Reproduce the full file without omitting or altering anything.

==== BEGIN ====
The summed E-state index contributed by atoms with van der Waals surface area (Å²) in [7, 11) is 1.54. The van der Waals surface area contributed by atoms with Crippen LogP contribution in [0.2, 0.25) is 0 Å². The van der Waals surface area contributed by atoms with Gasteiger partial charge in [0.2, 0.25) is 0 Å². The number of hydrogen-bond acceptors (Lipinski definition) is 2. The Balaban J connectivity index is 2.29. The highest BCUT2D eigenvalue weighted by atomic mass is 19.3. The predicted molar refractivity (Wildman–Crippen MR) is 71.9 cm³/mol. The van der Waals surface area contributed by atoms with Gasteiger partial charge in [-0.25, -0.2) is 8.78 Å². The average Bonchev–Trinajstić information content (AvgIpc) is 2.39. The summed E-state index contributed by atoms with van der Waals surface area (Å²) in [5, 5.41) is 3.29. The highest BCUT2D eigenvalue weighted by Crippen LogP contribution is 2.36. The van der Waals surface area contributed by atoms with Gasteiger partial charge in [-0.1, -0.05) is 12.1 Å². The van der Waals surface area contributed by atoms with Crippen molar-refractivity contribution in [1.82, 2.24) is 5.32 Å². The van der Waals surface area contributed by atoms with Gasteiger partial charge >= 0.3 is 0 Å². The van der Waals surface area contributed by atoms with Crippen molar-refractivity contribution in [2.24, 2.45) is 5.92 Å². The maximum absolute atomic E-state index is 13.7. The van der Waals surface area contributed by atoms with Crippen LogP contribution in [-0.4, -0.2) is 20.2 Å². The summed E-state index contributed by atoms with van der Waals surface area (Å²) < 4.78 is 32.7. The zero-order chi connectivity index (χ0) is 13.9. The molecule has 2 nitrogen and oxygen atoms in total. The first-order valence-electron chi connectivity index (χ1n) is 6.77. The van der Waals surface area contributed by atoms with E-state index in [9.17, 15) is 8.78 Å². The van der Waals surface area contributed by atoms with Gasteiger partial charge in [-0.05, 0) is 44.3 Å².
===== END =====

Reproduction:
The summed E-state index contributed by atoms with van der Waals surface area (Å²) in [7, 11) is 1.54. The van der Waals surface area contributed by atoms with Crippen LogP contribution in [0.2, 0.25) is 0 Å². The van der Waals surface area contributed by atoms with Gasteiger partial charge in [0.2, 0.25) is 0 Å². The number of hydrogen-bond acceptors (Lipinski definition) is 2. The Balaban J connectivity index is 2.29. The highest BCUT2D eigenvalue weighted by atomic mass is 19.3. The predicted molar refractivity (Wildman–Crippen MR) is 71.9 cm³/mol. The van der Waals surface area contributed by atoms with Gasteiger partial charge in [-0.25, -0.2) is 8.78 Å². The average Bonchev–Trinajstić information content (AvgIpc) is 2.39. The summed E-state index contributed by atoms with van der Waals surface area (Å²) in [5, 5.41) is 3.29. The highest BCUT2D eigenvalue weighted by Crippen LogP contribution is 2.36. The van der Waals surface area contributed by atoms with Gasteiger partial charge in [-0.1, -0.05) is 12.1 Å². The van der Waals surface area contributed by atoms with Crippen molar-refractivity contribution in [1.82, 2.24) is 5.32 Å². The van der Waals surface area contributed by atoms with Gasteiger partial charge >= 0.3 is 0 Å². The van der Waals surface area contributed by atoms with Crippen molar-refractivity contribution in [2.24, 2.45) is 5.92 Å². The maximum absolute atomic E-state index is 13.7. The van der Waals surface area contributed by atoms with Crippen LogP contribution in [-0.4, -0.2) is 20.2 Å². The summed E-state index contributed by atoms with van der Waals surface area (Å²) < 4.78 is 32.7. The zero-order chi connectivity index (χ0) is 13.9. The molecule has 2 nitrogen and oxygen atoms in total. The first-order valence-electron chi connectivity index (χ1n) is 6.77. The van der Waals surface area contributed by atoms with E-state index in [9.17, 15) is 8.78 Å². The van der Waals surface area contributed by atoms with Gasteiger partial charge in [-0.05, 0) is 44.3 Å².